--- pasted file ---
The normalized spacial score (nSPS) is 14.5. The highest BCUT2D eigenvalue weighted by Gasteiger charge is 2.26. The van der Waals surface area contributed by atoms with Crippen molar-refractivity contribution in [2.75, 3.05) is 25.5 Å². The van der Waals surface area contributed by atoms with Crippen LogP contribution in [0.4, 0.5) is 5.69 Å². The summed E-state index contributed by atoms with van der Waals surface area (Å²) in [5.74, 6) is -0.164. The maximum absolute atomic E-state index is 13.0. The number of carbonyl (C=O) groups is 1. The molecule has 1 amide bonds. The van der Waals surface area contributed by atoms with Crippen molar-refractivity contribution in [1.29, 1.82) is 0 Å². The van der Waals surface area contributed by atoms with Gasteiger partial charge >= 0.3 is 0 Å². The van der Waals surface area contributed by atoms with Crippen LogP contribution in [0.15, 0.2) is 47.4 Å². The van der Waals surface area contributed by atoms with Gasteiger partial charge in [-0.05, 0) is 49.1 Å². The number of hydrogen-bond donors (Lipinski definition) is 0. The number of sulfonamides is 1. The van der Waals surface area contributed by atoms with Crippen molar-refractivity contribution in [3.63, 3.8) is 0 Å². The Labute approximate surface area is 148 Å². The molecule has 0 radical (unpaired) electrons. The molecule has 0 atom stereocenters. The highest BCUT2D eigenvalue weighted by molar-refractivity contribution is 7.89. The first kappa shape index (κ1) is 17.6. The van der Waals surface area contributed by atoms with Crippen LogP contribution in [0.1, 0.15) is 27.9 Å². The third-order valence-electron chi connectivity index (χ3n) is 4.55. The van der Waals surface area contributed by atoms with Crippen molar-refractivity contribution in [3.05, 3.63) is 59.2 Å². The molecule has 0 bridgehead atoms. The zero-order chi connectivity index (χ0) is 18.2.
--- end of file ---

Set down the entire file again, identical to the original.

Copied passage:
The normalized spacial score (nSPS) is 14.5. The highest BCUT2D eigenvalue weighted by Gasteiger charge is 2.26. The van der Waals surface area contributed by atoms with Crippen molar-refractivity contribution in [2.75, 3.05) is 25.5 Å². The van der Waals surface area contributed by atoms with Crippen LogP contribution in [0.4, 0.5) is 5.69 Å². The summed E-state index contributed by atoms with van der Waals surface area (Å²) in [5.74, 6) is -0.164. The maximum absolute atomic E-state index is 13.0. The number of carbonyl (C=O) groups is 1. The molecule has 1 amide bonds. The van der Waals surface area contributed by atoms with Crippen molar-refractivity contribution in [1.29, 1.82) is 0 Å². The van der Waals surface area contributed by atoms with Gasteiger partial charge >= 0.3 is 0 Å². The van der Waals surface area contributed by atoms with Crippen LogP contribution in [0.15, 0.2) is 47.4 Å². The van der Waals surface area contributed by atoms with Gasteiger partial charge in [-0.05, 0) is 49.1 Å². The number of hydrogen-bond donors (Lipinski definition) is 0. The number of sulfonamides is 1. The van der Waals surface area contributed by atoms with Crippen molar-refractivity contribution in [3.63, 3.8) is 0 Å². The Labute approximate surface area is 148 Å². The molecule has 0 radical (unpaired) electrons. The molecule has 0 atom stereocenters. The highest BCUT2D eigenvalue weighted by molar-refractivity contribution is 7.89. The first kappa shape index (κ1) is 17.6. The van der Waals surface area contributed by atoms with Crippen LogP contribution in [0.1, 0.15) is 27.9 Å². The third-order valence-electron chi connectivity index (χ3n) is 4.55. The van der Waals surface area contributed by atoms with Crippen molar-refractivity contribution in [3.05, 3.63) is 59.2 Å². The molecule has 0 bridgehead atoms. The zero-order chi connectivity index (χ0) is 18.2.